Thwaites ‘doomsday glacier’ is holding its ‘claws,’ scientists say.

Thwaites ‘doomsday glacier’ is holding its ‘claws,’ scientists say.

Thwaites Glacier, capable of raising sea levels by several feet, is eroding along its underwater base as the planet warms. In subject published Monday in the journal Nature Geoscience, scientists mapped the ice’s historical retreat, hoping to learn from its past what the ice is likely to do in the future.

They found that at some point in the past two centuries, the ice core moved out of the ocean and retreated at a rate of 1.3 miles (2.1 kilometers) per year. That’s double the rate scientists have seen in the last decade or so.

That rapid breakup could happen “as soon as the middle of the 20th century,” Alastair Graham, lead author of the study and a marine physicist at the University of South Florida, said in a news release.

It suggests Thwaites has the ability to make a quick comeback in the near future, once it moves back behind the seawall that it’s helping to control.

“Thwaites is really holding its claws today, and we should expect to see big changes at small time scales in the future — even from one year to the next — once the ice recedes behind the shallow river bed,” Robert said. Later, a marine geophysicist and one of the study’s authors from the British Antarctic Survey, said in the release.

The US Antarctic Program research vessel Nathaniel B. Palmer operating near the East Thwaites Ice Shelf in 2019.

The Thwaites Glacier, located in West Antarctica, is one of the widest on Earth and is larger than the state of Florida. But only the West Antarctic ice sheet, which holds enough ice to raise sea levels up to 16 feet, according to NASA.

As the climate crisis escalates, this area has been closely monitored because of the rapid melting and its potential for extensive coastal damage.

The Thwaites Glacier itself has worried scientists for decades. As early as 1973, researchers questioned whether it was in serious danger of collapse. About a decade later, they discovered that — because the ice is anchored to the bottom of the ocean, rather than dry — warm ocean currents can melt the ice from below, causing it to drift from below.

It was because of that research that scientists started to call the surrounding region Wathwaite “Weak West Antarctic ice sheet.”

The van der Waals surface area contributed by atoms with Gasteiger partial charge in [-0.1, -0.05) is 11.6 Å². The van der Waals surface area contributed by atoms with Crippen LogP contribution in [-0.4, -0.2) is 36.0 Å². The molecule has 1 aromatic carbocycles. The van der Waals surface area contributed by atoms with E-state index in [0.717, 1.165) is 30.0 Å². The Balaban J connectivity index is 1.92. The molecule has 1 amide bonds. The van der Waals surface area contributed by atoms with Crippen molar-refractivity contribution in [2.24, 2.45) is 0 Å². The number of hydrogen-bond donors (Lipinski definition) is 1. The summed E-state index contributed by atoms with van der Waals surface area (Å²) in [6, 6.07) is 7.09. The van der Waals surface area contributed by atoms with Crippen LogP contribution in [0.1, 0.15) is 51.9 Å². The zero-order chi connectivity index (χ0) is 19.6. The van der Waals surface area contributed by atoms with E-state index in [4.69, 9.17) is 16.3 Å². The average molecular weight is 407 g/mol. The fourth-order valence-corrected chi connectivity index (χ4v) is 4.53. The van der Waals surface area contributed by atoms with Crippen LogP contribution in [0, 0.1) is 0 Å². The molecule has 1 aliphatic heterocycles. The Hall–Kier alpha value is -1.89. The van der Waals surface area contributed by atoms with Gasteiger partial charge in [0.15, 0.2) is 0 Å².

A workboat recovering the Rán self-propelled vehicle in one of the fjords of the Antarctic Peninsula during an expedition to Thwaites Glacier in 2019.

In the 21st century, researchers began documenting Thwaites’s rapid retreat in an alarming series of studies.

In 2001, satellite data showed that the equator was shrinking by about 0.6 miles (1 km) per year. In 2020, scientists found evidence that indeed warm water was flowing at the bottom of the ice, melting from below.
The world's largest ice sheet is collapsing faster than previously thought, satellite images show
And then in 2021, research showed the Thwaites Ice Shelf, which helps stabilize the ice and prevent ice from flowing freely into the ocean. it could fall apart within five years.

“From the satellite data, we’re seeing these large fractures extending across the ice sheet, essentially weakening the ice sheet; a bit like a crack in the windscreen,” Peter Davis, an oceanographer at the UK Antarctic Survey, said. CNN in 2021. “It’s slowly spreading across the ice shelf and will eventually break up into many different pieces.”

Monday’s findings, which suggest that the Thwaites are capable of decelerating faster than previously thought, were recorded on a 20-hour mission in extreme conditions that mapped an underwater area the size of Houston, according to a news release.

Graham said that this study was “really a once-in-a-lifetime experience,” but the team hopes to return soon to collect samples from the ocean floor so they can determine when the original retreat occurred. That could help scientists predict future changes to “doomsday ice,” which scientists had previously thought would be slow to change — something Graham said the study disproves.

“Just a small blow to Thwaites can cause a huge response,” Graham said.